The Pothos Plant is an excellent choice for a new gardener who’s looking for an easy-to-care-for indoor plant. This species is widely regarded as one of the best indoor plants for novices because they are simple and low-maintenance plants that truly amp up the beauty of your home.
In this post, let’s explore why the Pothos is the best houseplant for beginners. We’ll also answer some of the web’s most-asked questions about the Pothos Plant.
What Is Pothos Plant?
First things first, just what is a pothos plant? The Pothos plant, scientific name Epipremnum aureum, aka devil’s ivy, golden pothos, or money plant, is a hardy species of trailing vine with heart-shaped leaves. Its color is pretty unique, mostly light green with splashes of white and yellow.
Pothos has aerial roots, allowing them to climb or trail. Although it’s popularly known as an indoor plant, the devil’s ivy also thrives outdoors. When grown outside, it reaches an incredible height, especially when supported by big trees. The leaves also grow many times larger.
The pothos plant works beautifully as a houseplant, which is among the reasons why it’s so popular. Many homeowners display their pothos as hanging plants. But the trend these days is simpler and more low-key—put pothos in cute pots, place them on shelves, and let the vines trail naturally, trimming them as needed.
Why Is Pothos Plant Called Devil’s Ivy?
The Pothos Plant is called Devil’s Ivy because it is almost impossible to kill the thing (as in the lore that the devil is hard to kill). Plus, it stays evergreen, even in low-light conditions.
This species is so hardy and versatile that even you leave it without water for a couple of weeks. And it will still be capable of returning to great health if it gets a small amount of water. It can thrive in any place where people live, even more so outdoors.
Why Is Pothos Great for Beginners?
The Golden Pothos is a great houseplant for novices. They are perfect for novice gardeners or anyone who doesn’t have a lot of time to devote to plant maintenance—this foliage species can survive poor lighting conditions and irregular watering.
Overwatering is a common issue among houseplants, but not the Golden Pothos. It can easily survive a waterlogged environment, while other indoor foliage quickly suffers in the same situation. Its rotten roots could grow healthy again or re-establish themselves once the living condition changes.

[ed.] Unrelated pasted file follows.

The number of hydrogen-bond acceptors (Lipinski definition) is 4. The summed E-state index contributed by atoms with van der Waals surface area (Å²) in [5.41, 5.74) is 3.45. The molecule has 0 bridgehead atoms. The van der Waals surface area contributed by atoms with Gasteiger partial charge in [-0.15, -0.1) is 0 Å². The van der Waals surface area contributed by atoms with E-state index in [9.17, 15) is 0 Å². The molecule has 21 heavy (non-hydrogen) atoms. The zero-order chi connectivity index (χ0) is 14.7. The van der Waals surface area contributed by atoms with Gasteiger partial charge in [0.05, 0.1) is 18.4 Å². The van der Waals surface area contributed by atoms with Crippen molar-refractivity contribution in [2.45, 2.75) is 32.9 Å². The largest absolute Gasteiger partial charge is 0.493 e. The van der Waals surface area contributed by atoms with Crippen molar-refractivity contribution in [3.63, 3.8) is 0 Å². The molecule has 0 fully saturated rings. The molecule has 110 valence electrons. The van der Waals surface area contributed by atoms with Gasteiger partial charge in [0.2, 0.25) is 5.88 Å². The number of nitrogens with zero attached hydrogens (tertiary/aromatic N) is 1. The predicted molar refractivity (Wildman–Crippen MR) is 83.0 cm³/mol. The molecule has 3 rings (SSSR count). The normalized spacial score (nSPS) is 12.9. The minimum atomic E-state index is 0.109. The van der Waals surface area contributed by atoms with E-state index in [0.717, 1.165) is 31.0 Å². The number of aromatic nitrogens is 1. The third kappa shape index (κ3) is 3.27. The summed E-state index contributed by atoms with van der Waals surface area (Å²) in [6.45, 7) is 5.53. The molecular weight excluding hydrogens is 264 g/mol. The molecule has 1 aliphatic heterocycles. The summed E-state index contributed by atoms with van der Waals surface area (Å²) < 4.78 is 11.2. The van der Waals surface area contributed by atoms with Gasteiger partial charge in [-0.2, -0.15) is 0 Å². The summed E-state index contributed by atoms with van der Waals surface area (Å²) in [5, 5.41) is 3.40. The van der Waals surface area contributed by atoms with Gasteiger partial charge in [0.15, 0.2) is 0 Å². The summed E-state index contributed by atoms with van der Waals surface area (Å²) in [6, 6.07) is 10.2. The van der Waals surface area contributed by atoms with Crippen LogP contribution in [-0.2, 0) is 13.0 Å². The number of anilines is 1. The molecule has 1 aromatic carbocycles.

Another thing, this species is great for beginners because it’s not particularly picky with pots and location. It can creep up a pole or grow in a hanging pot or basket. As it is a vine, the pothos is perfectly capable of trailing along the walls and the ceiling like a living curtain. It can essentially survive and flourish even when used as a low-maintenance desk plant that’s placed in a glass of water.
Where Do Pothos Plants Come From?
They (as in Wikipedia and Britannica) say that the Epipremnum aureum naturally grows in some areas in the Pacific Islands and Southeast Asia. But the species has become naturalized in many tropical countries in Asia, growing wildly even as far as Australia and South Africa.
Of course, you can see the species everywhere around the globe these days as indoor plants. You can find it in apartments, cafes, shops, and restaurants—just practically everywhere. When you search “pothos plant near me” you’ll most likely find that a shop in your local area sells one.
Can Pothos Plant Grow in Water?
Yeah, this species can grow in water. In fact, a Pothos Plant without soil can pretty much survive as long as it has access to water. To emphasize, it grows just as well in water as in a pot with soil.
It will live longer if you change the water every two to three weeks or once it looks cloudy. If you grow it in water, it pays to be extra mindful in ensuring your Pothos has better access to the right lighting conditions.
Are Pothos Plants Toxic to Cats and Dogs?
Unfortunately, the answer to this question is that, yes, the beautiful Pothos Plant is potentially toxic to both cats and dogs.
Like other toxic plants, the Golden Pothos contains insoluble calcium oxalates. These are small crystals that work like microscopic needles when chewed and ingested. It may cause your cat or dog to experience severe pain, vomiting, difficulty swallowing, drooling and swelling.
The intensity of the symptoms could vary, depending on the amount of Pothos eaten and the animal’s size. If you suspect that your cat or dog ate parts and bits of the Pothos Plant, contact your vet right away.
Do Pothos Plants Like Coffee Grounds?
Yes, the Pothos Plant tends to like coffee grounds.
Coffee grounds are a great source of vitamins and minerals. Furthermore, coffee grounds contain essential nutrients, such as potassium, magnesium, and phosphorus, that all work together to improve the soil.
Coffee grounds can help to regulate soil temperature and are an excellent way to encourage growth in your plant. Moreover, adding coffee grounds increases soil acidity while also providing a great source of nitrogen, which is beneficial to your pothos.